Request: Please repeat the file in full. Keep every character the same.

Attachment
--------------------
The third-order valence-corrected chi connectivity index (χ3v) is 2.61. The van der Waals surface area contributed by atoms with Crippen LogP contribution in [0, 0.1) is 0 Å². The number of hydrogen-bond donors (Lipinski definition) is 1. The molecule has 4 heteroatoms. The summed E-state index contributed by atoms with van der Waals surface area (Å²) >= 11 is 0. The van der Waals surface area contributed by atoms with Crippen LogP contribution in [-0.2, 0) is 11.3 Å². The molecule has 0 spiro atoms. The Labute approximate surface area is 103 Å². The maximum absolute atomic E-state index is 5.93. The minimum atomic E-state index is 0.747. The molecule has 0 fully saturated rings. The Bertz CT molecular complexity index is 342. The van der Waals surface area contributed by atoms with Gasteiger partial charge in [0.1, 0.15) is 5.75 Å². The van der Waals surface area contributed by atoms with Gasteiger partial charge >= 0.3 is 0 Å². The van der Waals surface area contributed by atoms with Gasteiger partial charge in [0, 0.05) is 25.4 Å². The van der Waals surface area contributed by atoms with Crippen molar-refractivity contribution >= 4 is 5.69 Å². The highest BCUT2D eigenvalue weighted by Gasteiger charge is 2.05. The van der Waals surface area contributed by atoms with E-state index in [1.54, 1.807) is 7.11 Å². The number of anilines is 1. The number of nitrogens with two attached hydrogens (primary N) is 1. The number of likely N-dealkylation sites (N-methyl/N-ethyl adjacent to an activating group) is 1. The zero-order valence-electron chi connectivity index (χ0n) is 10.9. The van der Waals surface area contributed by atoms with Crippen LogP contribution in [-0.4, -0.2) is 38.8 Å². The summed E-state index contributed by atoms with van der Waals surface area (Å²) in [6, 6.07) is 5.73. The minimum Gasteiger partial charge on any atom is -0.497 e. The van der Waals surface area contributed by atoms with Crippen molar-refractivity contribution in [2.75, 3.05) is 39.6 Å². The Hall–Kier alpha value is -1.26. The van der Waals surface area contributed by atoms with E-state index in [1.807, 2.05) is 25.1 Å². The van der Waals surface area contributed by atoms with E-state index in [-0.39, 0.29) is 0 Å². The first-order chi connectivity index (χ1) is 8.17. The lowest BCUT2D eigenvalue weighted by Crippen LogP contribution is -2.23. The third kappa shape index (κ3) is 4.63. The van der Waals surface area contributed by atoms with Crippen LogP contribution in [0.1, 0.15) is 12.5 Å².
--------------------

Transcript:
The third-order valence-corrected chi connectivity index (χ3v) is 2.61. The van der Waals surface area contributed by atoms with Crippen LogP contribution in [0, 0.1) is 0 Å². The number of hydrogen-bond donors (Lipinski definition) is 1. The molecule has 4 heteroatoms. The summed E-state index contributed by atoms with van der Waals surface area (Å²) >= 11 is 0. The van der Waals surface area contributed by atoms with Crippen LogP contribution in [-0.2, 0) is 11.3 Å². The molecule has 0 spiro atoms. The Labute approximate surface area is 103 Å². The maximum absolute atomic E-state index is 5.93. The minimum atomic E-state index is 0.747. The molecule has 0 fully saturated rings. The Bertz CT molecular complexity index is 342. The van der Waals surface area contributed by atoms with Gasteiger partial charge in [0.1, 0.15) is 5.75 Å². The van der Waals surface area contributed by atoms with Gasteiger partial charge >= 0.3 is 0 Å². The van der Waals surface area contributed by atoms with Gasteiger partial charge in [0, 0.05) is 25.4 Å². The van der Waals surface area contributed by atoms with Crippen molar-refractivity contribution >= 4 is 5.69 Å². The highest BCUT2D eigenvalue weighted by Gasteiger charge is 2.05. The van der Waals surface area contributed by atoms with E-state index in [1.54, 1.807) is 7.11 Å². The number of anilines is 1. The number of nitrogens with two attached hydrogens (primary N) is 1. The number of likely N-dealkylation sites (N-methyl/N-ethyl adjacent to an activating group) is 1. The zero-order valence-electron chi connectivity index (χ0n) is 10.9. The van der Waals surface area contributed by atoms with Crippen LogP contribution in [-0.4, -0.2) is 38.8 Å². The summed E-state index contributed by atoms with van der Waals surface area (Å²) in [6, 6.07) is 5.73. The minimum Gasteiger partial charge on any atom is -0.497 e. The van der Waals surface area contributed by atoms with Crippen molar-refractivity contribution in [2.75, 3.05) is 39.6 Å². The Hall–Kier alpha value is -1.26. The van der Waals surface area contributed by atoms with E-state index in [1.807, 2.05) is 25.1 Å². The van der Waals surface area contributed by atoms with E-state index in [-0.39, 0.29) is 0 Å². The first-order chi connectivity index (χ1) is 8.17. The lowest BCUT2D eigenvalue weighted by Crippen LogP contribution is -2.23. The third kappa shape index (κ3) is 4.63. The van der Waals surface area contributed by atoms with Crippen LogP contribution in [0.1, 0.15) is 12.5 Å².